The Army, which has so far shown remarkable unity and has been containing Lebanon’s centrifugal forces, is making plans to maintain security and order should there be a presidential vacuum. In my more paranoid moments this sure sounds like planning for a coup to me and it doesn’t reassure anyone when Michel Suleiman, chief of the Army, is talked up by Hezbollah as a “transitional president” for a military government. It also doesn’t help that Suleiman has been making pro-Syrian statements lately and that up to half the army is Shi’ite. No wonder many Sunnis and half the Christians in the nation are worried about their primary loyalty: Is it to the state or to Hezbollah, the separatist Shi’ite militia?

And so there are rumors and stories of the various factions arming up in preparation should the presidential decision go badly.

“The old weapons have been taken out, dusted and oiled up, and new weapons have been bought in alarming quantities,” said Omar Nashabe, who writes on security issues for the opposition Al-Akhbar. “They are ready to burn the country again.”

Even private citizens are getting in on the action. In downtown Beirut this week, two armed drivers argued over the right of way on one of Beirut’s many narrow streets. The argument ended with one of them shot dead.

Hezbollah is preparing for something. Last weekend, the group staged a massive military exercise on both sides of the Litani River, south of which the group is not supposed to wander while armed. So, the fighters didn’t carry weapons when they cross the river. Both Israeli military observers and members of the United Nations Interim Force in Lebanon (UNIFIL) watched the exercise, which was personally overseen by Hezbollah Secretary-General Hassan Nasrallah.

Hezbollah said the maneuvers were in response to similar exercises by the Israelis, who flew jets over Lebanon’s southern airspace in continued violation of UNSCR 1701, which ended last year’s war. “I hope that both friend and foe will realize that the resistance is totally ready to confront all kinds of Israeli threats,” Nasrallah said.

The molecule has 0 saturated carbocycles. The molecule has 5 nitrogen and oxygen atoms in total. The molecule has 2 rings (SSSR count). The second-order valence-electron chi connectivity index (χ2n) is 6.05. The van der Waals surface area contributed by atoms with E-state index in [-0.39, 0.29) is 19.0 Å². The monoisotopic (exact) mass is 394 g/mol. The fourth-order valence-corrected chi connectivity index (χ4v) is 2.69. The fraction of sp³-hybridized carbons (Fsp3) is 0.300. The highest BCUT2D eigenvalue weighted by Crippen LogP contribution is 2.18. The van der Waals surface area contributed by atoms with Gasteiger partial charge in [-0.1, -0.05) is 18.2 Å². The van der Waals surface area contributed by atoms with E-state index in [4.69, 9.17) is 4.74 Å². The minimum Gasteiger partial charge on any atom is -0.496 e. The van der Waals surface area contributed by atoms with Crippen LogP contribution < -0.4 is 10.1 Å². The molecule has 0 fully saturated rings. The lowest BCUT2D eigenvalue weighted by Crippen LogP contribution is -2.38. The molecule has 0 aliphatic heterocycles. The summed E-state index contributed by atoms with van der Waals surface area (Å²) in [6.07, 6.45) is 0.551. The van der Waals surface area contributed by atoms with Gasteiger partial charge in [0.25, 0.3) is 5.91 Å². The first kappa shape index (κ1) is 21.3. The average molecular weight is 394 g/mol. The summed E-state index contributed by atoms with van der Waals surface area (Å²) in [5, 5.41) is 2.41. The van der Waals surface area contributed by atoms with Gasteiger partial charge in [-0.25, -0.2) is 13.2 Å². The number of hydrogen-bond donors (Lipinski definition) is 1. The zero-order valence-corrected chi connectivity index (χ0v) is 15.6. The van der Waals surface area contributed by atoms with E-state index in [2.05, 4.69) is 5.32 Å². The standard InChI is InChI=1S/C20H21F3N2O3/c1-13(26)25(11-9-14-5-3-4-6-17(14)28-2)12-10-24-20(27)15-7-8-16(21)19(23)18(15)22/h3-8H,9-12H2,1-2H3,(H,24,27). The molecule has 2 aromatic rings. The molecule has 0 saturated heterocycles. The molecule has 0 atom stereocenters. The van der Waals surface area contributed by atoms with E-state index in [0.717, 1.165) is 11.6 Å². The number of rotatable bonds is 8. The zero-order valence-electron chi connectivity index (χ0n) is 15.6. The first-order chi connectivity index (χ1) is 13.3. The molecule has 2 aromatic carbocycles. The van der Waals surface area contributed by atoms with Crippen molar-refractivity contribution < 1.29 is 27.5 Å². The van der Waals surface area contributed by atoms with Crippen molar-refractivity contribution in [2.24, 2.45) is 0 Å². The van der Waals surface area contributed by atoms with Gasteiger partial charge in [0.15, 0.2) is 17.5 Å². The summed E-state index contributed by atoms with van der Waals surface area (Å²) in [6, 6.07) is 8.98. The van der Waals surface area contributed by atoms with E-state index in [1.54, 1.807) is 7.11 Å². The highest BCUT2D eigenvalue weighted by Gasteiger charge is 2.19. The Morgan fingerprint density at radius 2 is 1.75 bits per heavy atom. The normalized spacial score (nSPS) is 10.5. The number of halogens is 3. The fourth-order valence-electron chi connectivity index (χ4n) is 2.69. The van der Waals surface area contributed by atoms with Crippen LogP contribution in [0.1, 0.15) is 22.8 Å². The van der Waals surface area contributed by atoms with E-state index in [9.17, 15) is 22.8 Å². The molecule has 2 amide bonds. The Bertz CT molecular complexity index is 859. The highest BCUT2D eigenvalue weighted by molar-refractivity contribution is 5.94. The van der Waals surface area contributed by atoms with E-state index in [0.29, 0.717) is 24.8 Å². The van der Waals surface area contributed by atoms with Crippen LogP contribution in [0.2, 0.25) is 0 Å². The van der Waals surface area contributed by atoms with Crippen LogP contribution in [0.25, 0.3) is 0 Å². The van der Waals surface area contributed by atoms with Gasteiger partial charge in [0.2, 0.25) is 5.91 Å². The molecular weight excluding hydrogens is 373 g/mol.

And all kinds of domestic threats as well. The demonstration of Hezbollah’s organization and manpower wasn’t lost on the pro-Western government faction in Beirut. Sure, Siniora dismissed it as a simulation on paper, but Hezbollah’s second-in-command warned of “measures” the group would take should a pro-Western president be chosen. And there are reports that Hezbollah is stronger than ever. Last week U.N. Secretary-General Ban Ki-Moon issued a report that said Israel worries that Hezbollah has rearmed with new long-range rockets capable of hitting Tel Aviv, that the group has tripled the number of C-802 shore-based anti-ship missiles and established an air-defense unit armed with surface-to-air missiles. (I’ve highlighted the good stuff, on page 6.)

So to say people are nervous is an understatement. Newspaper columnists have even taken to saying that failure to elect a president in Lebanon — seeing as its tied in with geopolitics involving Syria, Iran, Israel and the United States — could spark a war stretching from Beirut to Tehran. Actually, the Cassandra columnist forgot Afghanistan, so such a war would stretch from Beirut to Kabul.

Will that happen? Hard to say. Lebanon’s poor fate is to be the punching bag for the bullies and battleground for the region’s various rivalries. And it’s been that way for centuries.

I guess a lot has happened after all — but nothing has changed.

Piracy 2.0: Deadly and Dangerous

With our Hollywood images of swashbuckling heroes and fairytale villians the idea of taking pirate – pirates? – seriously sounds like a bit of a joke. But this ancient scourge is playing a role in the 21st Century global war on terror in an important part of the world: off the east coast of Africa, near Somalia to be exact.